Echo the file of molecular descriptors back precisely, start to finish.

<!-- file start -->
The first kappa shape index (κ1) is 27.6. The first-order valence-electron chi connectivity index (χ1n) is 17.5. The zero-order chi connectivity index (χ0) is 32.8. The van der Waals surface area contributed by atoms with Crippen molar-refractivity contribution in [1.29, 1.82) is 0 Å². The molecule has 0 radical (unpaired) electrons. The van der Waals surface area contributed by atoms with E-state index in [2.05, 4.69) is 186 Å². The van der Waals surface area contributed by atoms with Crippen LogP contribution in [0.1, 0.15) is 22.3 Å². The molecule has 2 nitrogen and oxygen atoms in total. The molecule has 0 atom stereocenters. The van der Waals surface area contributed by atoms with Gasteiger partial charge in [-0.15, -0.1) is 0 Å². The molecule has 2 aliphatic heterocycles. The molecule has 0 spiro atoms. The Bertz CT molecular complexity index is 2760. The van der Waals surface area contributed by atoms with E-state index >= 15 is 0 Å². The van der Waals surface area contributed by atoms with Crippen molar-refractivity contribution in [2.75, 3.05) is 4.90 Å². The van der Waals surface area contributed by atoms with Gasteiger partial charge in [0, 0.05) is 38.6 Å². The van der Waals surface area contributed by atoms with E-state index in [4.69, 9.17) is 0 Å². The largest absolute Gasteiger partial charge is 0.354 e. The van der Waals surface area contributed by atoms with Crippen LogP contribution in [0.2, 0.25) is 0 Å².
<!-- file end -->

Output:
The first kappa shape index (κ1) is 27.6. The first-order valence-electron chi connectivity index (χ1n) is 17.5. The zero-order chi connectivity index (χ0) is 32.8. The van der Waals surface area contributed by atoms with Crippen molar-refractivity contribution in [1.29, 1.82) is 0 Å². The molecule has 0 radical (unpaired) electrons. The van der Waals surface area contributed by atoms with E-state index in [2.05, 4.69) is 186 Å². The van der Waals surface area contributed by atoms with Crippen LogP contribution in [0.1, 0.15) is 22.3 Å². The molecule has 2 nitrogen and oxygen atoms in total. The molecule has 0 atom stereocenters. The van der Waals surface area contributed by atoms with Gasteiger partial charge in [-0.15, -0.1) is 0 Å². The molecule has 2 aliphatic heterocycles. The molecule has 0 spiro atoms. The Bertz CT molecular complexity index is 2760. The van der Waals surface area contributed by atoms with E-state index >= 15 is 0 Å². The van der Waals surface area contributed by atoms with Crippen molar-refractivity contribution in [2.75, 3.05) is 4.90 Å². The van der Waals surface area contributed by atoms with Gasteiger partial charge in [0, 0.05) is 38.6 Å². The van der Waals surface area contributed by atoms with E-state index in [4.69, 9.17) is 0 Å². The largest absolute Gasteiger partial charge is 0.354 e. The van der Waals surface area contributed by atoms with Crippen LogP contribution in [0.2, 0.25) is 0 Å².